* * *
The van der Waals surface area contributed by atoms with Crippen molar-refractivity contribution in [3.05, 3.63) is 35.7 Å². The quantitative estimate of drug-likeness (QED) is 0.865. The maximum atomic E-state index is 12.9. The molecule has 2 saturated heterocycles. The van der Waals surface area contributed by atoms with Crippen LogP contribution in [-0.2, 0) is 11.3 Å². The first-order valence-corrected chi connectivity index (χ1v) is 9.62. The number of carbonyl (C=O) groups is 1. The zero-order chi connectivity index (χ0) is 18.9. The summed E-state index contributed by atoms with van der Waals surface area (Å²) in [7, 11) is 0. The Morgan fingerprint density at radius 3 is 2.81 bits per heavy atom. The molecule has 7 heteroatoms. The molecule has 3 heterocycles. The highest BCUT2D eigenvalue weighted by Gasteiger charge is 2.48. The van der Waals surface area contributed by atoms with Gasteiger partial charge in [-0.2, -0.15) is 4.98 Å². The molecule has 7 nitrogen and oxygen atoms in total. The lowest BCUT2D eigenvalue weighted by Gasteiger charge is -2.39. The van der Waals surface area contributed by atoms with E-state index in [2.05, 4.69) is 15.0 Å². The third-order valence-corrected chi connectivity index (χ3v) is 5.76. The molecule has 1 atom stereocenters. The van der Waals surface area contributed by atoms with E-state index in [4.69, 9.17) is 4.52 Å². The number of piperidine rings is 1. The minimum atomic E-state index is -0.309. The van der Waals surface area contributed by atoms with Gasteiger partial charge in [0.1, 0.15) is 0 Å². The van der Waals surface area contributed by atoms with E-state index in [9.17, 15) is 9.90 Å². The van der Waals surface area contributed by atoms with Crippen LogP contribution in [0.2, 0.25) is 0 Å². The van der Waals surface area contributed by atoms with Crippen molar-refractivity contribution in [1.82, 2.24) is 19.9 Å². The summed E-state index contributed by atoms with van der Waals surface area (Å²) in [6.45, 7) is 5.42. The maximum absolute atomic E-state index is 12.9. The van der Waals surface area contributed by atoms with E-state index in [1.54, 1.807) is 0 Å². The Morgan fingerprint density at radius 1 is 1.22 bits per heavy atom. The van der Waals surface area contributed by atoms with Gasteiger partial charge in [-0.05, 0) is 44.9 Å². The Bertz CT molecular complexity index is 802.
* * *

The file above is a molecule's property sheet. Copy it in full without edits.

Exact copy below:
The van der Waals surface area contributed by atoms with Crippen molar-refractivity contribution in [3.05, 3.63) is 35.7 Å². The quantitative estimate of drug-likeness (QED) is 0.865. The maximum atomic E-state index is 12.9. The molecule has 2 saturated heterocycles. The van der Waals surface area contributed by atoms with Crippen LogP contribution in [-0.2, 0) is 11.3 Å². The first-order valence-corrected chi connectivity index (χ1v) is 9.62. The number of carbonyl (C=O) groups is 1. The zero-order chi connectivity index (χ0) is 18.9. The summed E-state index contributed by atoms with van der Waals surface area (Å²) in [7, 11) is 0. The Morgan fingerprint density at radius 3 is 2.81 bits per heavy atom. The molecule has 7 heteroatoms. The molecule has 3 heterocycles. The highest BCUT2D eigenvalue weighted by Gasteiger charge is 2.48. The van der Waals surface area contributed by atoms with Gasteiger partial charge in [-0.2, -0.15) is 4.98 Å². The molecule has 7 nitrogen and oxygen atoms in total. The lowest BCUT2D eigenvalue weighted by Gasteiger charge is -2.39. The van der Waals surface area contributed by atoms with E-state index in [2.05, 4.69) is 15.0 Å². The third-order valence-corrected chi connectivity index (χ3v) is 5.76. The molecule has 1 atom stereocenters. The van der Waals surface area contributed by atoms with E-state index in [4.69, 9.17) is 4.52 Å². The number of piperidine rings is 1. The minimum atomic E-state index is -0.309. The van der Waals surface area contributed by atoms with Gasteiger partial charge in [0.1, 0.15) is 0 Å². The van der Waals surface area contributed by atoms with E-state index in [9.17, 15) is 9.90 Å². The van der Waals surface area contributed by atoms with Crippen LogP contribution in [0.2, 0.25) is 0 Å². The van der Waals surface area contributed by atoms with Crippen molar-refractivity contribution in [1.82, 2.24) is 19.9 Å². The summed E-state index contributed by atoms with van der Waals surface area (Å²) in [6.45, 7) is 5.42. The maximum absolute atomic E-state index is 12.9. The van der Waals surface area contributed by atoms with E-state index in [1.54, 1.807) is 0 Å². The Morgan fingerprint density at radius 1 is 1.22 bits per heavy atom. The van der Waals surface area contributed by atoms with Gasteiger partial charge in [-0.05, 0) is 44.9 Å². The Bertz CT molecular complexity index is 802.